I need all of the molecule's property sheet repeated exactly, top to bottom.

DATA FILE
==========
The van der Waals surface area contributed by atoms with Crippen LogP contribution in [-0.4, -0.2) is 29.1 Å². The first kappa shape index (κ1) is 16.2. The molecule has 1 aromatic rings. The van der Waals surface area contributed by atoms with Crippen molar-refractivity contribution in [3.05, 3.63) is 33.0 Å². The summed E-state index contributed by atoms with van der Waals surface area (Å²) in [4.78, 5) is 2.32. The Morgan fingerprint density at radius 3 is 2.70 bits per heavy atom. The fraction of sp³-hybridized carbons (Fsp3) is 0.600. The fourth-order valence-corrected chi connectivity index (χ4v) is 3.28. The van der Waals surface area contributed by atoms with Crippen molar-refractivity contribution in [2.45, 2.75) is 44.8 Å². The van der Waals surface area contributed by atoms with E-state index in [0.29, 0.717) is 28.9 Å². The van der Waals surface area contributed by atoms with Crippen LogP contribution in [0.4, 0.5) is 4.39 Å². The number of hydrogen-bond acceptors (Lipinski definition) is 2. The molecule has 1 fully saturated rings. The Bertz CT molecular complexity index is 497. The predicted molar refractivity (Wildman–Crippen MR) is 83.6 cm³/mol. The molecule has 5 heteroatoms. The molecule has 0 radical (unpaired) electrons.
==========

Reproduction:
The van der Waals surface area contributed by atoms with Crippen LogP contribution in [-0.4, -0.2) is 29.1 Å². The first kappa shape index (κ1) is 16.2. The molecule has 1 aromatic rings. The van der Waals surface area contributed by atoms with Crippen molar-refractivity contribution in [3.05, 3.63) is 33.0 Å². The summed E-state index contributed by atoms with van der Waals surface area (Å²) in [4.78, 5) is 2.32. The Morgan fingerprint density at radius 3 is 2.70 bits per heavy atom. The fraction of sp³-hybridized carbons (Fsp3) is 0.600. The fourth-order valence-corrected chi connectivity index (χ4v) is 3.28. The van der Waals surface area contributed by atoms with Crippen molar-refractivity contribution in [2.45, 2.75) is 44.8 Å². The van der Waals surface area contributed by atoms with E-state index in [0.29, 0.717) is 28.9 Å². The van der Waals surface area contributed by atoms with Crippen LogP contribution in [0.4, 0.5) is 4.39 Å². The number of hydrogen-bond acceptors (Lipinski definition) is 2. The molecule has 1 fully saturated rings. The Bertz CT molecular complexity index is 497. The predicted molar refractivity (Wildman–Crippen MR) is 83.6 cm³/mol. The molecule has 5 heteroatoms. The molecule has 0 radical (unpaired) electrons.